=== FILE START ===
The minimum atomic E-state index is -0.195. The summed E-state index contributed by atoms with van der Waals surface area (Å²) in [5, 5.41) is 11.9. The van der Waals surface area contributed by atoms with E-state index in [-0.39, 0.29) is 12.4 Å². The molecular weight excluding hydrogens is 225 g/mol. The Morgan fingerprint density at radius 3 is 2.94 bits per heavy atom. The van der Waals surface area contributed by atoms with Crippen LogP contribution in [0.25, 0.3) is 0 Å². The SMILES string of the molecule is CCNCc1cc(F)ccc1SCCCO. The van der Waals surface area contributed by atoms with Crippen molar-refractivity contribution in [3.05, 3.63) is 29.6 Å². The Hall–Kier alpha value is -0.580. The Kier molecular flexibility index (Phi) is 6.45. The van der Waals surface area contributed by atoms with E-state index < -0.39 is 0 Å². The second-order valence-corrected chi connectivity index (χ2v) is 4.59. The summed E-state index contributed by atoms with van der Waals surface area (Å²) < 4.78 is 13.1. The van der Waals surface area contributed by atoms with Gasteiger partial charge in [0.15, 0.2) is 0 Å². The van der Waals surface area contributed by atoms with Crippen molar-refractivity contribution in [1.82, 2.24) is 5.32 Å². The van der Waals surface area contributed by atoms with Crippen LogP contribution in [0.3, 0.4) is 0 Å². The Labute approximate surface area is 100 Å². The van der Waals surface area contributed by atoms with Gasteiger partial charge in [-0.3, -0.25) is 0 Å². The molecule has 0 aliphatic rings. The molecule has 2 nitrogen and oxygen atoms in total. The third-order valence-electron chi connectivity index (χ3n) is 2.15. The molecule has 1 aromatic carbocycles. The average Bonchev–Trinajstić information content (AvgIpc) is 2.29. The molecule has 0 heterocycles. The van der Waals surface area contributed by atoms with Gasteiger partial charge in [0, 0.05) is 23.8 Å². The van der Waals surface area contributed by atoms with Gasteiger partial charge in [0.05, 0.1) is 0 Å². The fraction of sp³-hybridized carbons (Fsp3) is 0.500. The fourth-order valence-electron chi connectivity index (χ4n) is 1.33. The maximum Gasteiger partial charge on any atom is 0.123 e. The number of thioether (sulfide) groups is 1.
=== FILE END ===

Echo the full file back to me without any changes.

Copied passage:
The minimum atomic E-state index is -0.195. The summed E-state index contributed by atoms with van der Waals surface area (Å²) in [5, 5.41) is 11.9. The van der Waals surface area contributed by atoms with E-state index in [-0.39, 0.29) is 12.4 Å². The molecular weight excluding hydrogens is 225 g/mol. The Morgan fingerprint density at radius 3 is 2.94 bits per heavy atom. The van der Waals surface area contributed by atoms with Crippen LogP contribution in [0.25, 0.3) is 0 Å². The SMILES string of the molecule is CCNCc1cc(F)ccc1SCCCO. The van der Waals surface area contributed by atoms with Crippen molar-refractivity contribution in [3.05, 3.63) is 29.6 Å². The Hall–Kier alpha value is -0.580. The Kier molecular flexibility index (Phi) is 6.45. The van der Waals surface area contributed by atoms with E-state index < -0.39 is 0 Å². The second-order valence-corrected chi connectivity index (χ2v) is 4.59. The summed E-state index contributed by atoms with van der Waals surface area (Å²) < 4.78 is 13.1. The van der Waals surface area contributed by atoms with Gasteiger partial charge in [0.15, 0.2) is 0 Å². The van der Waals surface area contributed by atoms with Crippen molar-refractivity contribution in [1.82, 2.24) is 5.32 Å². The van der Waals surface area contributed by atoms with Crippen LogP contribution in [0.3, 0.4) is 0 Å². The Labute approximate surface area is 100 Å². The van der Waals surface area contributed by atoms with Gasteiger partial charge in [-0.3, -0.25) is 0 Å². The molecule has 0 aliphatic rings. The molecule has 2 nitrogen and oxygen atoms in total. The third-order valence-electron chi connectivity index (χ3n) is 2.15. The molecule has 1 aromatic carbocycles. The average Bonchev–Trinajstić information content (AvgIpc) is 2.29. The molecule has 0 heterocycles. The van der Waals surface area contributed by atoms with Gasteiger partial charge in [0, 0.05) is 23.8 Å². The van der Waals surface area contributed by atoms with Gasteiger partial charge in [0.05, 0.1) is 0 Å². The fraction of sp³-hybridized carbons (Fsp3) is 0.500. The fourth-order valence-electron chi connectivity index (χ4n) is 1.33. The maximum Gasteiger partial charge on any atom is 0.123 e. The number of thioether (sulfide) groups is 1.